Pieces of software have a function.But this way of thinking overlooks usability and other "non-functional" (which is a bit of misnomer) issues.
For example. Programming languages are for writing programs.
Utilities like ‘ls’ or ‘dir’ are for giving you information about the file system, as are graphical file browsers like Windows Explorer.
Comparing programs means comparing their functional capabilities.
(Many times, I've head people dismiss programs or programming languages because other programs can already do the same thing.)
Sure, you may be able to do the same things, but can you do them as easily? If usability wasn’t a factor, people would be happy to write all software using Assembly langauge.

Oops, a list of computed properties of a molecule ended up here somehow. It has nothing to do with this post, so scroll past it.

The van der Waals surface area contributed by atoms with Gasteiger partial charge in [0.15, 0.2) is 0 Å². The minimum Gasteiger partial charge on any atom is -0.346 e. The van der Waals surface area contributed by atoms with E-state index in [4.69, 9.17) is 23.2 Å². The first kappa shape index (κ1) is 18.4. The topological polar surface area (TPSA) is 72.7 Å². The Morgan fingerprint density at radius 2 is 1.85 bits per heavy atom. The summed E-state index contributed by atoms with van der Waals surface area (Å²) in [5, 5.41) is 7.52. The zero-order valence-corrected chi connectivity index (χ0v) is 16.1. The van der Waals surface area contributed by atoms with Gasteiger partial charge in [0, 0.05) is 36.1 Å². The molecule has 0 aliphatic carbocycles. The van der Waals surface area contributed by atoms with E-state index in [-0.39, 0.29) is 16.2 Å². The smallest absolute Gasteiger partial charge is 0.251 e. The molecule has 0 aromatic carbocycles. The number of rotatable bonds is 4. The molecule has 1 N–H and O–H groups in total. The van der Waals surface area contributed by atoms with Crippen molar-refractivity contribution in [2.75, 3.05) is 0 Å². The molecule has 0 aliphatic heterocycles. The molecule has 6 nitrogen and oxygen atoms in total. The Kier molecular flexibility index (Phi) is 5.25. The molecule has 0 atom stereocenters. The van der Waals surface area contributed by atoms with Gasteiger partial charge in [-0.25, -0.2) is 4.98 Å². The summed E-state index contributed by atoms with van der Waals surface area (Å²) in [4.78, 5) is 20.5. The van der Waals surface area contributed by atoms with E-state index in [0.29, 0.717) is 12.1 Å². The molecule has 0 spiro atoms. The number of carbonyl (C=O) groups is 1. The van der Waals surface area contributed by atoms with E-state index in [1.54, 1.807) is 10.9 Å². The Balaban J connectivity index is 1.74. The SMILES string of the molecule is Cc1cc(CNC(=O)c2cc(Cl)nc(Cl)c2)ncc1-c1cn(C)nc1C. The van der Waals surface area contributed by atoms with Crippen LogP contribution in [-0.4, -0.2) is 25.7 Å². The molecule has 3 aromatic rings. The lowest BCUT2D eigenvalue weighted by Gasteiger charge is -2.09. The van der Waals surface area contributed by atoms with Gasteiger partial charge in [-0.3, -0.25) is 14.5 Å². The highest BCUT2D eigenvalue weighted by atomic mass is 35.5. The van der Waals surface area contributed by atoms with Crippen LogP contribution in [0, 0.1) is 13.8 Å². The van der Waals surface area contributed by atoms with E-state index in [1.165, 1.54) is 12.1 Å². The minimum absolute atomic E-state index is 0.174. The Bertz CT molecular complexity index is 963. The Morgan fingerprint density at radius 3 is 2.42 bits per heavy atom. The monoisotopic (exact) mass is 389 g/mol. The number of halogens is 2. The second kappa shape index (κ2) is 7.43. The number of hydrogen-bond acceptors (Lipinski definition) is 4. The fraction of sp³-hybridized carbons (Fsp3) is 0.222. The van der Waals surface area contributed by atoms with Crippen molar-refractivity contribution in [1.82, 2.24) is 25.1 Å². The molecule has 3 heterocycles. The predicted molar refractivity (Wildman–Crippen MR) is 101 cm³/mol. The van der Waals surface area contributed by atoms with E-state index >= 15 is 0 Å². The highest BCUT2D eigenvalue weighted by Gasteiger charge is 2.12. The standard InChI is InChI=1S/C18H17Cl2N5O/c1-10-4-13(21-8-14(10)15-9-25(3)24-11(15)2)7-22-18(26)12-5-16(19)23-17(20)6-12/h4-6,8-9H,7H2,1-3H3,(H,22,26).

The notion of a language being ‘easy’ (or ‘hard’ to use) is itself a simplification. Easy or hard for what? There’s always some sorts of tradoffs. Easy for systems programming? Easy for writing simulations? Easy to write? Easy to maintain?
'Easy' or 'hard' is in the context of using a particular program for a specific task a person is undertaking. The can a complex set of factors involved, including the nature of the task and of the person doig it. Here are some basic examples.
Comparing information is easier when the pieces are closer together. The further apart, and the more actions like mouseclicks you need to perform to navigate between them, the tougher it is on your concentration. When you're thinking and your train of thought moves, you want to be able to nimbly adapt the information display, such as changing the ordering of the information from alphabetical to chronological.